Encryption, Privacy, and You

As you’ve probably heard, the US customs service has, recently, asserted the right to confiscate any and all computers and/or digital storage carried by anyone crossing the US border. They further assert
the right to demand all passwords, encryption keys, etc., from
the owners. They even further assert the right to keep or make copies of any data that they find, and to share it without limit with anyone they choose.

I don’t think I really need to stress how insane this is. Back
when I worked for IBM, I frequently travelled to Canada, because I
worked with development labs in Toronto and Ottawa. When I did that, I
carried a computer full of stuff that IBM considered to be highly
confidential and highly sensitive. (I’ve even still got a wall-plaque
from IBM thanking for me work on a project, where I’m not allowed to
ever tell anyone what I did to earn it!) What this policy
says is that the border service would have the right to turn that
information over to anyone they wanted, without informing me
or IBM that they had done so. Further, some of the information on that
laptop was encrypted, and I did not have the key. They were
encrypted with a system that would only allow them to be opened if the
computer could contact a particular IBM server from inside the IBM
firewall. So not only could the border service have confiscated the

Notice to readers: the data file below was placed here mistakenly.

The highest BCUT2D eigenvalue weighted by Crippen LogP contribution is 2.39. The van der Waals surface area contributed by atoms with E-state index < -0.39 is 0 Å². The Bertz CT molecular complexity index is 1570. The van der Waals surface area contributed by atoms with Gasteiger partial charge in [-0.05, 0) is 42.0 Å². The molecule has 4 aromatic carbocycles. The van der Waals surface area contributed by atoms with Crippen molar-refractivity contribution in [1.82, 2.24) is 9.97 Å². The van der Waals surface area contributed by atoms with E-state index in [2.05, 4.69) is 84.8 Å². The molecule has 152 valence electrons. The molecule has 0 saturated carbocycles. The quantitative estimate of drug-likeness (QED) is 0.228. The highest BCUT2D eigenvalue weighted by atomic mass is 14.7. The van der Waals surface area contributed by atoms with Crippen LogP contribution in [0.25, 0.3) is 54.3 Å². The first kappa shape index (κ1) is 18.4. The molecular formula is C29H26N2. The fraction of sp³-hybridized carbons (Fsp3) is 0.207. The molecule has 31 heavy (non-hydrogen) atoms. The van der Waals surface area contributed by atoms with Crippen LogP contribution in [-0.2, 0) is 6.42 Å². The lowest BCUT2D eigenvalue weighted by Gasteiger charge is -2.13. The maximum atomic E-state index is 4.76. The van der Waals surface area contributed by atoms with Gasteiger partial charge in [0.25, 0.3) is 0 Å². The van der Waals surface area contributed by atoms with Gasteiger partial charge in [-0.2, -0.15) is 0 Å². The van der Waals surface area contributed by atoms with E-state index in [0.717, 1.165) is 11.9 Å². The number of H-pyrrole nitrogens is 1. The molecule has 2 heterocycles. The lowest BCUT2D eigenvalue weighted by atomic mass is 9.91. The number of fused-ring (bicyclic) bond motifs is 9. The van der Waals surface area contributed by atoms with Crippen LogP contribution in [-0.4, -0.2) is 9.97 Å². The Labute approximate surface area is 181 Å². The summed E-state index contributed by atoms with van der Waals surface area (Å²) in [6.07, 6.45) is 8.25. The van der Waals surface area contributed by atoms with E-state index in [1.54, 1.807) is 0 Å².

computer and passed on confidential or private information – but they
could have arrested me for refusing to decrypt the information on the
computer – even though I couldn’t decrypt it.

This isn’t new news. They’ve been doing this for a while, and we know they’ve been doing it – they’ve made absolutely no attempt to
hide it.

The reason that I’m writing about it now is because I just read
something on Salon about how an allegedly knowledgeable and tech-savvy
person recommends coping with this, and I can’t possible disagree more
strongly. On the Salon Machinist blog, Denise Caruso wrote:

Swire notes that agents at the border are going further than just
taking image copies of people’s hard drives. They’re actually
demanding passwords and encryption keys so they can examine the

Of course, they promise to destroy the copies and the keys as soon
as they’re done — as long as they don’t find anything illegal, like a
downloaded song you didn’t pay for — so no security worries there,
right? There’s no such thing as a crooked customs or Border Patrol

This gives government agents access to information they would
never get by opening up your suitcase. In addition to e-mail,
spreadsheets, documents and personal financial information like credit